In the Ancash region of Peru, the town of Huaraz sits above 10,000 feet. Though the region is home to the highest tropical mountain range in the world, there are few local climbers. The high cost and limited availability of gear make the sport inaccessible, and guiding has largely been the pursuit of American and European companies. Nikki McGee, founder of Elevated Mountain Guides, wants to change that. McGee is bringing knowledge and donated gear to the Instituto Superior Tecnologico Eleazar Guzmán Barrón, a technical school in Huaraz that offers an affordable guiding and tourism program to locals. We spoke with McGee about the program.
What was the inspiration for the first trip?
There was a donations bin at Momentum Indoor Climbing in Salt Lake City, where I am a coach, for an under-funded guiding and tourism program in Peru. Most of the people in Peru can’t afford to climb safely or tackle any big projects, because access to quality gear is both physically and monetarily out of reach. I had just returned from the country and didn’t mind having an excuse to return, so I offered to deliver the gear in person.
Helping these people is really close to my heart because I wasn’t well-off growing up. Climbing, and the outdoors in general, really helped me find a better path in life. I found that I needed to be outside. It’s my everything to be doing this. I was really lucky to come out to Utah and be a part of the outdoor community, so it’s such a privilege to be a part of making this happen.
Why did you start your NGO, Elevated Mountain Guides?
On the first trip, we thought dropping the gear off would be no big deal, but the locals were so grateful. They made a big production of the hand-over with a ceremony. It drove home how significant it was to them. One of the instructors, Gilf Laurent, asked if I’d like to teach since they’d recently started allowing women into the program, and had yet to employ a female instructor.
What is the goal of Elevated Mountain Guides?
One of our priorities is to foster environmental stewardship in the local population through adventure and eco-tourism. This connection is distinct from the one provided by extractive industries that hurt the landscape and health of the local population. It was surprising to us how overrun the high-end guiding industry is with expats from more developed countries. This isn’t necessarily bad, but when there are few economic ladders available to the local people to escape poverty, it’s an issue.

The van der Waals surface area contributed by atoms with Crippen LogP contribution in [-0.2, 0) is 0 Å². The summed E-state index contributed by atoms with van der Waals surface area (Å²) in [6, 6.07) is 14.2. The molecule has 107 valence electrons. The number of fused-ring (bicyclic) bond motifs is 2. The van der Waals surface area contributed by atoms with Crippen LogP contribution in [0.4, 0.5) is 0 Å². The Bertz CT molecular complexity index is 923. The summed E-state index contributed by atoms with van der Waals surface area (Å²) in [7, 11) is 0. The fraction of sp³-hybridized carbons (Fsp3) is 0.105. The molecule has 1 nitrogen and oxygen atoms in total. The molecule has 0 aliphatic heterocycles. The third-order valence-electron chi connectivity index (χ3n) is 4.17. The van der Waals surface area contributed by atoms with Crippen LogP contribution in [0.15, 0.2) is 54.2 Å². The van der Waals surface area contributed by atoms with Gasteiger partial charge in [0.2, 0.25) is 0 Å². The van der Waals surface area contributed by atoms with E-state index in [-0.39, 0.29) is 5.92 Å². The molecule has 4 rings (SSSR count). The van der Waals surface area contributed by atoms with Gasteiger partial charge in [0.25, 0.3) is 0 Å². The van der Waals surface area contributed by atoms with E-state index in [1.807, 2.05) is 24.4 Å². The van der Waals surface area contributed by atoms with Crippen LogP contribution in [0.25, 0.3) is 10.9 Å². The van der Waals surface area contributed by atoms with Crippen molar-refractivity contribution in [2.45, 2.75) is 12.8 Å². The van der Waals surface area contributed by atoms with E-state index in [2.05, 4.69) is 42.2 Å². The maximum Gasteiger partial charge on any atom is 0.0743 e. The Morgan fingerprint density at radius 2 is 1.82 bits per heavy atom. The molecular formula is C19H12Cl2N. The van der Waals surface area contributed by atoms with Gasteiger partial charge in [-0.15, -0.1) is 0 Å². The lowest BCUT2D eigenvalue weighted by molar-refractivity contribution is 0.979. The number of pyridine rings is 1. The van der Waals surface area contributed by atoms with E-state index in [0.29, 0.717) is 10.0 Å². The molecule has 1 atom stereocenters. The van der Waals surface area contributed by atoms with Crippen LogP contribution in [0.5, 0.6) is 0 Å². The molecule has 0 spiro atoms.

What is the school in Huaraz like?
It’s like a community college or tech school in the U.S., but a four-year program. They offer nine degrees; one is in guiding and tourism. It’s a new campus, funded by the government. The buildings are good quality and attractive, but being new with a limited budget, there are parts that are underutilized and lacking needed facilities and equipment.
What climbing facilities do they have on site?
The students built an outdoor climbing wall last year as a senior project. Prior to our first donation, they only had one rope and no harnesses. They’re so passionate and resourceful, doing anything they can to develop the program. One of the students taught himself how to make climbing holds for the wall, and is working to turn it into a full-blown venture. He’s now selling his holds to the main climbing gym in Lima.
What was the most surprising part of your trip?
What it meant to them. Getting to give a pair of climbing shoes to a college student that he’ll get to use every day … it was amazing. The little things we take for granted make a huge impact. Even our old gear can find a long lifetime in new hands, and it gives the students something that they may not be able to afford and will need for their future careers.
What makes the school in Huaraz unique?
The people really set it apart. The students and staff are incredible. We’ve had the privilege to work closely with head instructor Gilf Laurent and have seen his passion and dedication to the environment, and the education and advancement of his students. They are a public school with low tuition, making their programs available to a broad swath of the population, including women. Enrollment in their guiding program costs $30 a year, whereas the nearest guiding school costs $5,000 a year and doesn’t allow women.
Over the next two years, we’ll travel to Huaraz several times to deliver donated gear and teach. Some of these projects are designed to provide new revenue streams that can then be folded back into the school’s program. Ultimately, the plan is to expand beyond Peru once we can establish this as a working model.
To learn more or donate, visit Elevated Mountain Guides.